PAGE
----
The Rangers, at last, are going to have some breathing room under the salary cap beginning with the 2024-25 season, for which the NHL is projecting a return to linkage with revenues under formulas outlined in the collective bargaining agreement extension memo.
Deputy commissioner Bill Daly, as first reported by Sportsnet on Tuesday, has counseled club executives that the cap, which will increase by $1 million to $83.5 million next year, is expected to rise to an approximate $87.5 million to $88 million for 2024-25 and up to $92 million for 2025-26.
Though those represent projections and not guarantees, that would represent a two-year increase of 10.18 percent. That would signify the biggest such jump since an 11.04 percent increase over the two-season span from 2013-14 to 2015-16.
That is welcome news for Rangers president and general manager Chris Drury, who will be charged with keeping goaltander Igor Shesterkin on Broadway before he can hit the open market in, somewhat serendipitously, 2025-26.
Keep in mind that by that time, the strict no-move clauses will have expired on Chris Kreider’s and Jacob Trouba’s deals, both following 2023-24. The same holds true for Vincent Trocheck’s after 2024-25. Those will not be insignificant considerations when it comes time.
But the news does not equate to nirvana. It is not a get-out-of-jail-free card. Not with Alexis Lafreniere and K’Andre Miller coming up on second contracts after this season as restricted free agents. It will remain a challenge for Drury to negotiate those deals while facing a mere $1 million cap increase to $83.5 million for 2023-24.Rangers defenseman K’Andre Miller (l.) reacts after scoring a goal in a preseason game against the Islanders on Sept. 26, 2022.Jason Szenes
It is believed the Rangers have reached out to representatives for each of the crown jewels, but it is unclear whether talks are progressing or whether they have been deferred to the offseason. It would be a priority for the Rangers to hammer out extensions with both Lafreniere and Miller as early as possible, as the club was able to do with Adam Fox and Mika Zibanejad a year ago, before the 2021-22 season was three weeks old.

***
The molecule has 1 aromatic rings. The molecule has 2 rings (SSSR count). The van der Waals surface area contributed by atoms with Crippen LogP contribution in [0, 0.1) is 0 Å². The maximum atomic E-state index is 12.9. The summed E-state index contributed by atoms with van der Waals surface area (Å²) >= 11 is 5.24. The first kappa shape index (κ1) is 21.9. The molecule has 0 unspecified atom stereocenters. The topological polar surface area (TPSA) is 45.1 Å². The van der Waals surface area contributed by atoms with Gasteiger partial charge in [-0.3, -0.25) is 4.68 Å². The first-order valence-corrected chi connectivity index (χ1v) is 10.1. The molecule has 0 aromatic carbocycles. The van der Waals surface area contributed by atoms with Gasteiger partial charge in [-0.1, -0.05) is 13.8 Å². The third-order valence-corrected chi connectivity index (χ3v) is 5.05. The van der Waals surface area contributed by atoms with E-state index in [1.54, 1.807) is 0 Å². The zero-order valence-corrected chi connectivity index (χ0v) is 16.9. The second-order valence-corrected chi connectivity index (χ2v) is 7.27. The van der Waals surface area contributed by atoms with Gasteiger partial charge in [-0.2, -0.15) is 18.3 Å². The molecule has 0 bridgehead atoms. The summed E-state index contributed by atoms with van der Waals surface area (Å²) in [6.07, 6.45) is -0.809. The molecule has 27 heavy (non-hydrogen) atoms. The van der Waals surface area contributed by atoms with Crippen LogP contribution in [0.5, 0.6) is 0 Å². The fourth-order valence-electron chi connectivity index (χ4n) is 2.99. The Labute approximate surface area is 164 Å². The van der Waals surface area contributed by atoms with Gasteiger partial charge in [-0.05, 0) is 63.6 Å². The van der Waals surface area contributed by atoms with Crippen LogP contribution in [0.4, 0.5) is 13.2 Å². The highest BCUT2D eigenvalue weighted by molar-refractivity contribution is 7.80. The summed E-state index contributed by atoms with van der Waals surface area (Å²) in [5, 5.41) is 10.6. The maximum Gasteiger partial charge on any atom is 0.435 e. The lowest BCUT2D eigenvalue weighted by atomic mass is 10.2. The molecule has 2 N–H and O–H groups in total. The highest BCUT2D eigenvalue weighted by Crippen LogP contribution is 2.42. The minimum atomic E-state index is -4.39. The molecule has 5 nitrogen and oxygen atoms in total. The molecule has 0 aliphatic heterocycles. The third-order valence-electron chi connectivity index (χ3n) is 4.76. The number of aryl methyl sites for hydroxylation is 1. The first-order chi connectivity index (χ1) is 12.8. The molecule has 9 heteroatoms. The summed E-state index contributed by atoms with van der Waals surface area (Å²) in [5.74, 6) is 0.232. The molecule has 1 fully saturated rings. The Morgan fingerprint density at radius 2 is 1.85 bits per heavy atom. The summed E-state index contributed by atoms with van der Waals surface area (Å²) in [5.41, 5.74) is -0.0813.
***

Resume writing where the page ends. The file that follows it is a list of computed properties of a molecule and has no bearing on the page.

Miller, who has been a top-four defenseman essentially since his first game in the league, seems poised for a breakout season. Lafreniere, who hasn’t quite been able to carve out a top-six role through his first two seasons, may well be in line for the same coming off his encouraging postseason run.
The prospect of negotiating long-term deals should be enhanced by the knowledge that the cap will increase annually and organically beginning in two years. Still, the Blueshirts have to account for next year, for which the club has $65.1 million committed to 11 players, thus leaving $18.4 million with which to sign Miller and Lafreniere (and perhaps Filip Chytil) and fill out the remainder of the roster.
If each would come in on bridge deals at around $4 million per, that would leave the club with around $10.4 million to add nine players. There will be some cutting and pasting next year, for sure.
Neither Miller nor Lafreniere will have arbitration rights but comparables will obviously inform the negotiations. For Miller, the 22nd-overall selection of the 2018 draft, the three-year bridge deal Noah Dobson signed with the Islanders this summer for $4 million per is instructive.
Dobson was selected 12th overall in 2018. He has not had the same top-four responsibilities as Miller, but Dobson recorded 51 points last season (13-38) while posting 22 of his points (3-19) as a staple on the first power play, on which he got an average of 2:37 of ice time per. Overall, Dobson recorded 72 points (17-45) in 160 games over his first three seasons.Alexis Lafreniere during Rangers practice on Sept. 22, 2022.Robert Sabo
Miller, by contrast, logged an average of 25 seconds per game on the power play, while playing behind Fox, Trouba and even Nils Lundkvist (when he was here) and Zac Jones. Miller has recorded a career total of 32 points (12-20) in 132 games including a whopping two (1-1) with the man-advantage.
The Coyotes’ Jakob Chychrun, the 16th-overall selection of 2016, had recorded 34 points (11-23) over his first two seasons before signing a six-year extension worth an average annual value of $4.6 million. That works nicely on a long-term number for Miller, but it would represent a tough nut for the next two years.
Lafreniere’s numbers have likely been depressed by his deployment. Comparables are not necessarily evident for the 2020 first-overall pick, who has 52 points (31-21) in 135 games, but has not scored a power-play goal. The Senators’ Tim Stutzle, selected two slots later in 2020, signed an eight-year extension worth $8.35 million per after putting up 87 points (34-53) in 132 games his first two seasons. Nothing like that is tenable for Lafreniere.
Lafreniere and Stutzle are the only forwards from 2020 to have played the entirety of the last two seasons in the NHL. The Flyers’ Joel Farabee, 14th overall in 2018, signed a six-year extension worth an AAV of $5 million after posting 59 points in his first 107 games. Again, that would likely work long term, but not next year.
The news about the cap was welcome. But there is still next season (and the one after that) to navigate. It’s still going to be tricky.